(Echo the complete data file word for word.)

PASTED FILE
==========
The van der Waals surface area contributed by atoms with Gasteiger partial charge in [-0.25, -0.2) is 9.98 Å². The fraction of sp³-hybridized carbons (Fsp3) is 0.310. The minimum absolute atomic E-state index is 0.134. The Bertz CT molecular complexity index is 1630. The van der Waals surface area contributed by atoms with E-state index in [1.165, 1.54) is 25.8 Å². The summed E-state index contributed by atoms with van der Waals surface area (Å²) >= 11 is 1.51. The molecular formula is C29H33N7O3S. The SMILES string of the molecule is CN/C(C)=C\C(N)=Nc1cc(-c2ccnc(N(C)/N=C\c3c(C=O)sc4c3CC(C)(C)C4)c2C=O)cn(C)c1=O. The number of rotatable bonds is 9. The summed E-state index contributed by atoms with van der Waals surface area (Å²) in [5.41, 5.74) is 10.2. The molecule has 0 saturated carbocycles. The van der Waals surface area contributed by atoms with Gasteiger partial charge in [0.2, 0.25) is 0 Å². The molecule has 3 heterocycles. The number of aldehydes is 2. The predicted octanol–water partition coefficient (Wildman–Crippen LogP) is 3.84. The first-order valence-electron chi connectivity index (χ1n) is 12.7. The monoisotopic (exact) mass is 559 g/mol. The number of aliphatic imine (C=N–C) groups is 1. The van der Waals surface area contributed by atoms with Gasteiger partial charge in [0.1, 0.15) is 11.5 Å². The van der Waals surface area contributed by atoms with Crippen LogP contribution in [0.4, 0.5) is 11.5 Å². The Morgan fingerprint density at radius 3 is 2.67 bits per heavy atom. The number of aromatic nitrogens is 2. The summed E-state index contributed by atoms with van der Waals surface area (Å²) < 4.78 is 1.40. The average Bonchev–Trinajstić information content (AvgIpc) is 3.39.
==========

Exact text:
The van der Waals surface area contributed by atoms with Gasteiger partial charge in [-0.25, -0.2) is 9.98 Å². The fraction of sp³-hybridized carbons (Fsp3) is 0.310. The minimum absolute atomic E-state index is 0.134. The Bertz CT molecular complexity index is 1630. The van der Waals surface area contributed by atoms with E-state index in [1.165, 1.54) is 25.8 Å². The summed E-state index contributed by atoms with van der Waals surface area (Å²) >= 11 is 1.51. The molecular formula is C29H33N7O3S. The SMILES string of the molecule is CN/C(C)=C\C(N)=Nc1cc(-c2ccnc(N(C)/N=C\c3c(C=O)sc4c3CC(C)(C)C4)c2C=O)cn(C)c1=O. The number of rotatable bonds is 9. The summed E-state index contributed by atoms with van der Waals surface area (Å²) in [5.41, 5.74) is 10.2. The molecule has 0 saturated carbocycles. The van der Waals surface area contributed by atoms with Gasteiger partial charge in [0.2, 0.25) is 0 Å². The molecule has 3 heterocycles. The number of aldehydes is 2. The predicted octanol–water partition coefficient (Wildman–Crippen LogP) is 3.84. The first-order valence-electron chi connectivity index (χ1n) is 12.7. The monoisotopic (exact) mass is 559 g/mol. The number of aliphatic imine (C=N–C) groups is 1. The van der Waals surface area contributed by atoms with Gasteiger partial charge in [0.1, 0.15) is 11.5 Å². The van der Waals surface area contributed by atoms with Crippen LogP contribution in [0.4, 0.5) is 11.5 Å². The Morgan fingerprint density at radius 3 is 2.67 bits per heavy atom. The number of aromatic nitrogens is 2. The summed E-state index contributed by atoms with van der Waals surface area (Å²) < 4.78 is 1.40. The average Bonchev–Trinajstić information content (AvgIpc) is 3.39.